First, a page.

Skip to main content
Premium Trial:

Request an Annual Quote

Blood Metabolite Shifts Identified After Bariatric Surgery

NEW YORK (GenomeWeb) – Austrian researchers have uncovered short- and long-term metabolomics changes in blood samples from a subset of individuals who have undergone bariatric surgery for weight loss.

Using unbiased metabolomic profiling, the team tested blood samples from Roux-en-Y gastric bypass surgery patients in Austria and Switzerland, including two dozen individuals who had type 2 diabetes prior to surgery. As they reported in PLOS One, the investigators identified metabolomic shifts in samples collected before the bariatric surgery, just a few weeks post-surgery, and roughly a year later.

"Our analyses underline the need for a comprehensive analysis of short-term as well as long-term changes in order to gain a more complete picture of the metabolic changes induced by bariatric surgery," corresponding author Harald Sourij, an endocrinology and diabetology researcher at the Medical University of Graz, and his co-authors wrote.

Past studies have look at ways that Roux-en-Y gastric bypass surgery can impact everything from individuals' gut microbiome features to the epigenetic patterns present in their adipose tissue.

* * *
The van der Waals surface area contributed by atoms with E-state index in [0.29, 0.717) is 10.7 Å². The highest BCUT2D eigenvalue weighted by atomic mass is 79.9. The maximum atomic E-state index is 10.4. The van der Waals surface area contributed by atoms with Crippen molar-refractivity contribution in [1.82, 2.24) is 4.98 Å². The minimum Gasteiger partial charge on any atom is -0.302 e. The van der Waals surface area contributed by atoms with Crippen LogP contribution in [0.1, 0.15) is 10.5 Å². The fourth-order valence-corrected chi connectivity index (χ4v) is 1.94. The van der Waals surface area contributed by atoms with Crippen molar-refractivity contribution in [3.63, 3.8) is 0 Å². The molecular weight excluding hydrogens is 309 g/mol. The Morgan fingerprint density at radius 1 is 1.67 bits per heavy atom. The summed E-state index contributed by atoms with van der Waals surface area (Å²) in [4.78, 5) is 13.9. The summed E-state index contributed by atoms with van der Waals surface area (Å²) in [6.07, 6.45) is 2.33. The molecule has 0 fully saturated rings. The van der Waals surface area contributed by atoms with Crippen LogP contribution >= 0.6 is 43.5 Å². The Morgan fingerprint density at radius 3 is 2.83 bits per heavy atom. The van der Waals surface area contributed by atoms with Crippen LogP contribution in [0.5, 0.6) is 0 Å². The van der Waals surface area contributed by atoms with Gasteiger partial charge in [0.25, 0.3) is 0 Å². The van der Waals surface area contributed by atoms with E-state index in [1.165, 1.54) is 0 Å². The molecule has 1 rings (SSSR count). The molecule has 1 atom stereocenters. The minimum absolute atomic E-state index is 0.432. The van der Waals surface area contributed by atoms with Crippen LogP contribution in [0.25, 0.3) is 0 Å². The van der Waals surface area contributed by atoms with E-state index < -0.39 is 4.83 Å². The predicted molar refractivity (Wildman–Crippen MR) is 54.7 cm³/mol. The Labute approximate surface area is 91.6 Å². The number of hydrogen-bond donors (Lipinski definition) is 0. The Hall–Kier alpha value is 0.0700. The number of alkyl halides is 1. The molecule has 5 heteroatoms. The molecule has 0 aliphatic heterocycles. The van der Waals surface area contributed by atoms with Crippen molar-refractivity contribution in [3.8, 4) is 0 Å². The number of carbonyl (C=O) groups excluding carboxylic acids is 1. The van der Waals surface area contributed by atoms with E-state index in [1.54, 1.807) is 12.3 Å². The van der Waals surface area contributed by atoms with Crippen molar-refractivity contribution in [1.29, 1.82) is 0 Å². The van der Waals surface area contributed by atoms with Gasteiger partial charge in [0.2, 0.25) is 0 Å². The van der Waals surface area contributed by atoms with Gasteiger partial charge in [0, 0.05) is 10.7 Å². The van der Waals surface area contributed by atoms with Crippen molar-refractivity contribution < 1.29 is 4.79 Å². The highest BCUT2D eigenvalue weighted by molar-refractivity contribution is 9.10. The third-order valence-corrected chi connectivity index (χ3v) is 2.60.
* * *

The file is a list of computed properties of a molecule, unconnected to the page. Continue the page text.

For the current analysis, Sourij and his colleagues used a combination of liquid chromatography and high resolution mass spectrometry to assess metabolites in 132 blood samples from 44 individuals who had Roux-en-Y gastric bypass surgery — a set that represented the pre-surgery period, the point that individuals were discharged from the hospital up to three weeks after surgery, and a follow up period one year later. The study participants were all older than 18, they noted, and 24 had type 2 diabetes before surgery.

The team's initial search led to 177 metabolic features that shifted at some stage after surgery. Of those, the group annotated 36 metabolites, including eight previously described markers of cardiovascular disease risk.

The study's authors noted that the overall metabolite changes detected during the duration of the study "are best described as trend patterns. Metabolites which display unidirectional trends of increasing or decreasing intensities are more likely to be of interest for future studies."

One quarter of the 36 metabolites consistently climbed or declined in plasma prevalence post-surgery, for example. When the team focused on metabolites with blood plasma shifts in individuals with the most dramatic weight loss results a year after surgery, it detected significant declines in metabolites such as the amino acids arginine and valine.

On the other hand, in blood samples from the nine individuals who had achieved type 2 diabetes remission a year after bariatric surgery, the researchers saw more substantial drops in levels of metabolites such as alanine, sarcosine, pyroglutamic acid, and leucyl-proline relative to samples from individuals whose type 2 diabetes persisted.

They noted that the individuals with diabetes remission also tended to be younger and had lived with diabetes for a shorter period of time, though their average weights were higher prior to bariatric surgery.